The Swiss armaments industry says it is taking a hard hit financially due to a ban on sales to Middle East and Gulf states. Swiss export restrictions prevent weapons being used to violate human rights.This content was published on September 8, 2015 - 17:00
The recent military action by Saudi Arabia against Houthi rebels in neighbouring Yemen led the Swiss government in March to impose restrictions on exports to the lucrative Middle East region.
The state-owned armaments company Ruag, already under pressure from the strong franc, has sounded the alert.
“Ruag has not received export permits to the Middle East since March 2015. Export applications are pending for most of the countries affected by the moratorium,” the company said in a statement emailed to swissinfo.ch. “This has affected Ruag financially to the tune of several tens of millions of Swiss francs.”
“There is a danger that Ruag will lose its business to other competitors in the long term. Furthermore, its security-relevant industrial base in Switzerland will be weakened. If restrictions continue, Ruag sites in Switzerland [which employ 4,300 staff] will be significantly affected.”
The State Secretariat for Economic Affairs (SECO) confirmed that strict export restrictions also applied to Kuwait, Jordan, Qatar, the United Arab Emirates, Bahrain and Egypt, which are also involved in the Yemen conflict.
Last year Bahrain and UAE each placed orders in excess of CHF14 million. Saudi Arabia’s orders were just under CHF4 million, but the country has been a lucrative market in the recent past, regularly ordering in vastly greater quantities.
In June, several lobby groups backed by politicians sent a protest letter to the government, according to a Neue Zürcher Zeitung (NZZ) newspaper article. This letter complained that Swiss restrictions had handed the advantage to exporters of other countries, particularly Germany.
The Swiss-based Rheinmetall Air Defence company also said in the NZZ article that its business had been affected by the Middle East export block.
But the armament companies’ business pressures pale in comparison to alleged war crimes that have been carried out in the Saudi-Yemen conflict, according to the Swiss chapter of Amnesty International. “Saudi aircraft bombing are known to have bombed civilian targets,” Alain Bovard told swissinfo.ch.
“The arms lobby in Switzerland is well represented and powerful enough to force through changes in legislation that benefit its members’ financial interests,” he added.
Bovard is referring to a controversial change in the law last year – that crept through by a single vote – to ease the export of Swiss war materiel abroad.
The change means that Swiss weapons exports are only banned in countries where there is a major risk that the arms are used to commit human rights violations. Otherwise, it’s up to the government to decide on a case-by-case basis.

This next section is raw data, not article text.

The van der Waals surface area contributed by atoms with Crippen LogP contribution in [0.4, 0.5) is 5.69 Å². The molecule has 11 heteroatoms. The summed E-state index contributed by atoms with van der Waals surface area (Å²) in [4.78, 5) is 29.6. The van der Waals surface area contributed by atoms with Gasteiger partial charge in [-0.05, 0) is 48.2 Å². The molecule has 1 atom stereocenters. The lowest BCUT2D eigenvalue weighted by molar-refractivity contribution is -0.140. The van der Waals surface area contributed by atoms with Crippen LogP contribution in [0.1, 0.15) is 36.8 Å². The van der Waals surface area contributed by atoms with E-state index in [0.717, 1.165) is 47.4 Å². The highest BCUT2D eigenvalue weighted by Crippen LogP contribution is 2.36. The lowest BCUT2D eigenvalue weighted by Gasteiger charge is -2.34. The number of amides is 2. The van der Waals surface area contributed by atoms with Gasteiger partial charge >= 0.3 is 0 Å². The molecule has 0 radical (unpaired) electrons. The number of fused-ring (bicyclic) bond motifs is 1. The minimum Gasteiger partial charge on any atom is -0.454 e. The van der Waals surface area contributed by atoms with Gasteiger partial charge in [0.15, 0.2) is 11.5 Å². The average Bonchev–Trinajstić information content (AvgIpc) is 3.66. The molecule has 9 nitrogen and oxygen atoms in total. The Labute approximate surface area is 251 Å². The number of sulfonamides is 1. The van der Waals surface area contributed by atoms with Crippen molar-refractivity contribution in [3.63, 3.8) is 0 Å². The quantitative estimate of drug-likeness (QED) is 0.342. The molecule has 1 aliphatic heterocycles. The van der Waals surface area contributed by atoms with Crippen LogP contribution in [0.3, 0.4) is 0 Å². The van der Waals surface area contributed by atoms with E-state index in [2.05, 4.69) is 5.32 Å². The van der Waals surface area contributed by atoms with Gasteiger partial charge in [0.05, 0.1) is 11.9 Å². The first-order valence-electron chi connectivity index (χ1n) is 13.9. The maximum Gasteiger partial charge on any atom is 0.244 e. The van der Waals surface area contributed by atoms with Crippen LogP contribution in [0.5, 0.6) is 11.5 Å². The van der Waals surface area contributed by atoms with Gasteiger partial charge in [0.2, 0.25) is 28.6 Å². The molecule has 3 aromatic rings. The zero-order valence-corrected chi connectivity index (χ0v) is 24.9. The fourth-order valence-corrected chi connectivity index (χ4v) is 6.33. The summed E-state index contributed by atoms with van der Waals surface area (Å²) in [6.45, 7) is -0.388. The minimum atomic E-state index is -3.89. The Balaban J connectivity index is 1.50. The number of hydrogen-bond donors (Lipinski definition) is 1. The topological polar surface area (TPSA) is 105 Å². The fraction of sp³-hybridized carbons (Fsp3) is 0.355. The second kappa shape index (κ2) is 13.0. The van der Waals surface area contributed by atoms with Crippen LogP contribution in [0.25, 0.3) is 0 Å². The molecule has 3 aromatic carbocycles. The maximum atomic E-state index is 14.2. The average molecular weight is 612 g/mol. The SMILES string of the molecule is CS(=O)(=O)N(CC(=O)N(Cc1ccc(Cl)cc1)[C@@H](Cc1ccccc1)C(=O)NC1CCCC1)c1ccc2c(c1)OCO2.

Swiss weapons sold abroad made up only 0.26% of all exports last year. Germany is the strongest market but Indonesia has emerged as a major buyer in the last year and is filling the hole left by the Middle East.
In 2014, a significantly larger order from Indonesia bumped up the value of Swiss arms sold abroad to CHF563.5 million ($585 million) from CHF461 million in 2013. Income has risen slightly further in the first half of this year ($217 million) thanks again to increased Indonesian demand, but sales are still far off their 2011 full year peak of CHF873 million.
Despite the relatively small numbers compared to other export sectors, the Swiss weapons industry is nevertheless considered an important industrial asset and supplies the Swiss army.
But by the very nature of its products it also comes under close public scrutiny, both in Switzerland and abroad. India has been investigating two Swiss-based companies for allegations of taking kickbacks to secure contracts.
Earlier this year Swiss Attorney-General’s office (OAG) denied an Indian request for judicial help to probe Rheinmettal Air Defence and SAN Swiss Arms of Schaffhausen (both German-owned firms).
OAG eventually decided against offering assistance after asking the Indian authorities for extra information. “As the information provided by the Indian authorities did not fulfill the requirements of the relevant legislation [on international mutual assistance in criminal matters], the OAG was unable to execute the request for legal assistance,” the OAG said in a statement.
Neither company concerned replied to swissinfo.ch requests for a statement.
This is not the first time that the Swiss weapons industry has come under fire. Laws on armaments exports were tightened up in 2012 after Swiss arms were found to have been re-exported by other countries to third states.
But Amnesty International’s Bovard concedes that overall Switzerland’s record in the arms trade stands up to scrutiny. “There have been a couple of situations where the authorities have been quite naive but Switzerland has a fairly good record,” he told swissinfo.ch.
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